Author: Linda Norris
Release Date: 2016-06-16
Genre: Social Science
With this book, museum professionals can learn how to unleash creative potential throughout their institution. Drawing from a wide range of research on creativity as well as insights from today’s most creative museum leaders, the authors present a set of practical principles about how museum workers at any level—not just those in “creative positions”—can make a place for creativity in their daily practice. Replete with creativity exercises and stories from the field, the book guides readers in developing an internal culture of creative learning, as well as delivering increased value to museum audiences.
Author: Viv Golding
Publisher: A&C Black
Release Date: 2013-08-01
This edited volume critically engages with contemporary scholarship on museums and their engagement with the communities they purport to serve and represent. Foregrounding new curatorial strategies, it addresses a significant gap in the available literature, exploring some of the complex issues arising from recent approaches to collaboration between museums and their communities. The book unpacks taken-for-granted notions such as scholarship, community, participation and collaboration, which can gloss over the complexity of identities and lead to tokenistic claims of inclusion by museums. Over sixteen chapters, well-respected authors from the US, Australia and Europe offer a timely critique to address what happens when museums put community-minded principles into practice, challenging readers to move beyond shallow notions of political correctness that ignore vital difference in this contested field. Contributors address a wide range of key issues, asking pertinent questions such as how museums negotiate the complexities of integrating collaboration when the target community is a living, fluid, changeable mass of people with their own agendas and agency. When is engagement real as opposed to symbolic, who benefits from and who drives initiatives? What particular challenges and benefits do artist collaborations bring? Recognising the multiple perspectives of community participants is one thing, but how can museums incorporate this successfully into exhibition practice? Students of museum and cultural studies, practitioners and everyone who cares about museums around the world will find this volume essential reading.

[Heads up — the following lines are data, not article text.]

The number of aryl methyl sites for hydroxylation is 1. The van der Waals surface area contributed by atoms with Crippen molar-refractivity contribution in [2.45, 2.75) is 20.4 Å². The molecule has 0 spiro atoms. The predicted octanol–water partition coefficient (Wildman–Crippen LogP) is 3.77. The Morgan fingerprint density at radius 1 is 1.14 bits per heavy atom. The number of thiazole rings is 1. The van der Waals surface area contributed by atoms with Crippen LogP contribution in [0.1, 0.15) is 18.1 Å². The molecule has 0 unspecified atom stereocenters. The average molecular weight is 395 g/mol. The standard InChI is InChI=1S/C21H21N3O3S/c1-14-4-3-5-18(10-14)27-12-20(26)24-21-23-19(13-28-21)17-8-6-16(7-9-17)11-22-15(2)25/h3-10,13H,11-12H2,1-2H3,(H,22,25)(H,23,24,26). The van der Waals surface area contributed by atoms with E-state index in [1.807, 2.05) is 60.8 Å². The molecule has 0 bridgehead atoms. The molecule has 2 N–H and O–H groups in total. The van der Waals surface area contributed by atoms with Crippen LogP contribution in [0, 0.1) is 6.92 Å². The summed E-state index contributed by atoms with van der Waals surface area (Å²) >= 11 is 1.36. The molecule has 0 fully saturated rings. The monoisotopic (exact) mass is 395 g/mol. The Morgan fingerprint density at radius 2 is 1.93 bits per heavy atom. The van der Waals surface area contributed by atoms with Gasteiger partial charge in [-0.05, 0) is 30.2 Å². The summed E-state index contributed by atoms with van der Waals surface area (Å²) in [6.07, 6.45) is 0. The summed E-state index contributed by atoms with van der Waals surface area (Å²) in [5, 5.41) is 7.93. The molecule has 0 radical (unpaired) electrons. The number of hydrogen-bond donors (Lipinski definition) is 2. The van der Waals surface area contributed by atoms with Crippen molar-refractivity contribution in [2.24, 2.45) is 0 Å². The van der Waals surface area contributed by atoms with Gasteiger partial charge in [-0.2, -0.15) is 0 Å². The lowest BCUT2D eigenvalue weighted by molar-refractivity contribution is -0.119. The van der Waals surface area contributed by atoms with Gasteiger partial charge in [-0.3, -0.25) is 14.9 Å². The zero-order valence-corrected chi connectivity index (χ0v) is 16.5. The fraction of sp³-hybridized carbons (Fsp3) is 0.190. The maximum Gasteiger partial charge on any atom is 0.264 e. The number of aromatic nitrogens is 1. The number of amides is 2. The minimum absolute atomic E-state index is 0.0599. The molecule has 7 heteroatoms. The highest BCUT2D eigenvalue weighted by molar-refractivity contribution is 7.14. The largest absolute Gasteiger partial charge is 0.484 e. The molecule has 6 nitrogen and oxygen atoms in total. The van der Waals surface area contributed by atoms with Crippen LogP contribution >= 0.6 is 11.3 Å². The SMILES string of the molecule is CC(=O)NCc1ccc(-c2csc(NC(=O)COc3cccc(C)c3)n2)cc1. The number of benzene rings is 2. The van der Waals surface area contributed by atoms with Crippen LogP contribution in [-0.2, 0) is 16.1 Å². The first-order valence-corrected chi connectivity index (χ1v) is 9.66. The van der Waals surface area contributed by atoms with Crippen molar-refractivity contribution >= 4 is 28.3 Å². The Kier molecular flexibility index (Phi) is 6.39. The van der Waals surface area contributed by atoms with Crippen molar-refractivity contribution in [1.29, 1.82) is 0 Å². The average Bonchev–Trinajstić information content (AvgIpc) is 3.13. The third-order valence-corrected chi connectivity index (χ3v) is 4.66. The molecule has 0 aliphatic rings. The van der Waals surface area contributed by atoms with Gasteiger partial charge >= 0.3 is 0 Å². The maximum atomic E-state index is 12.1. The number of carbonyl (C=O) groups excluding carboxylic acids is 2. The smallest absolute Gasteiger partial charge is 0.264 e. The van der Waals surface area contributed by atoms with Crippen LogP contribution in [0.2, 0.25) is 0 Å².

Enlivened with many examples and the words of program planners, instructors, and participants, this book can show you a whole new world for your museum programs, and help you design programs that will allow your adult learners to enter that exciting and potentially life-changing world. Visit our website for sample chapters!